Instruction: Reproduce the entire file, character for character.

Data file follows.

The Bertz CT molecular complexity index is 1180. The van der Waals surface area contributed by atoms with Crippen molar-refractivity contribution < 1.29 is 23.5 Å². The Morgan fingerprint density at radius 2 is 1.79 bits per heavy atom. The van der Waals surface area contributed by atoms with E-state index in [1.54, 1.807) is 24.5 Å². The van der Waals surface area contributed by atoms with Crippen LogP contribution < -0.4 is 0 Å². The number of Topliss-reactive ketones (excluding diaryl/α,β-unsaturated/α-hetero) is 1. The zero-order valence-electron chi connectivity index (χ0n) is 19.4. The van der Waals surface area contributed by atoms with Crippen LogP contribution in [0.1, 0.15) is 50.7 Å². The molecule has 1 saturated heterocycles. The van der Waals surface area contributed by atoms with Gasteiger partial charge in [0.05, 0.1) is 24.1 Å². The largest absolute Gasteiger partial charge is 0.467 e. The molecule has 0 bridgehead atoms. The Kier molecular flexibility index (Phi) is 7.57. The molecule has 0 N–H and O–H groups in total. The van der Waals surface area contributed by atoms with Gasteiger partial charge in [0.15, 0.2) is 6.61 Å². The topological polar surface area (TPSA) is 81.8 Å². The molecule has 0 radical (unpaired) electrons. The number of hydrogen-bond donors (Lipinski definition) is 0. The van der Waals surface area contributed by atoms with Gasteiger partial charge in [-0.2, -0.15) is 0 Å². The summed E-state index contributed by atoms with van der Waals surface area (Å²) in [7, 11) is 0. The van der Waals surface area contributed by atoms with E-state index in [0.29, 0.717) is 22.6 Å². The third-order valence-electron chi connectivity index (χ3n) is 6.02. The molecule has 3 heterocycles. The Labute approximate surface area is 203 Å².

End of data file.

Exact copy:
The Bertz CT molecular complexity index is 1180. The van der Waals surface area contributed by atoms with Crippen molar-refractivity contribution < 1.29 is 23.5 Å². The Morgan fingerprint density at radius 2 is 1.79 bits per heavy atom. The van der Waals surface area contributed by atoms with E-state index in [1.54, 1.807) is 24.5 Å². The van der Waals surface area contributed by atoms with Crippen LogP contribution < -0.4 is 0 Å². The number of Topliss-reactive ketones (excluding diaryl/α,β-unsaturated/α-hetero) is 1. The zero-order valence-electron chi connectivity index (χ0n) is 19.4. The van der Waals surface area contributed by atoms with Crippen LogP contribution in [0.1, 0.15) is 50.7 Å². The molecule has 1 saturated heterocycles. The van der Waals surface area contributed by atoms with Gasteiger partial charge in [0.05, 0.1) is 24.1 Å². The largest absolute Gasteiger partial charge is 0.467 e. The molecule has 0 bridgehead atoms. The Kier molecular flexibility index (Phi) is 7.57. The molecule has 0 N–H and O–H groups in total. The van der Waals surface area contributed by atoms with Gasteiger partial charge in [0.15, 0.2) is 6.61 Å². The topological polar surface area (TPSA) is 81.8 Å². The molecule has 0 radical (unpaired) electrons. The number of hydrogen-bond donors (Lipinski definition) is 0. The van der Waals surface area contributed by atoms with Gasteiger partial charge in [-0.2, -0.15) is 0 Å². The summed E-state index contributed by atoms with van der Waals surface area (Å²) in [7, 11) is 0. The van der Waals surface area contributed by atoms with E-state index in [0.29, 0.717) is 22.6 Å². The third-order valence-electron chi connectivity index (χ3n) is 6.02. The molecule has 3 heterocycles. The Labute approximate surface area is 203 Å².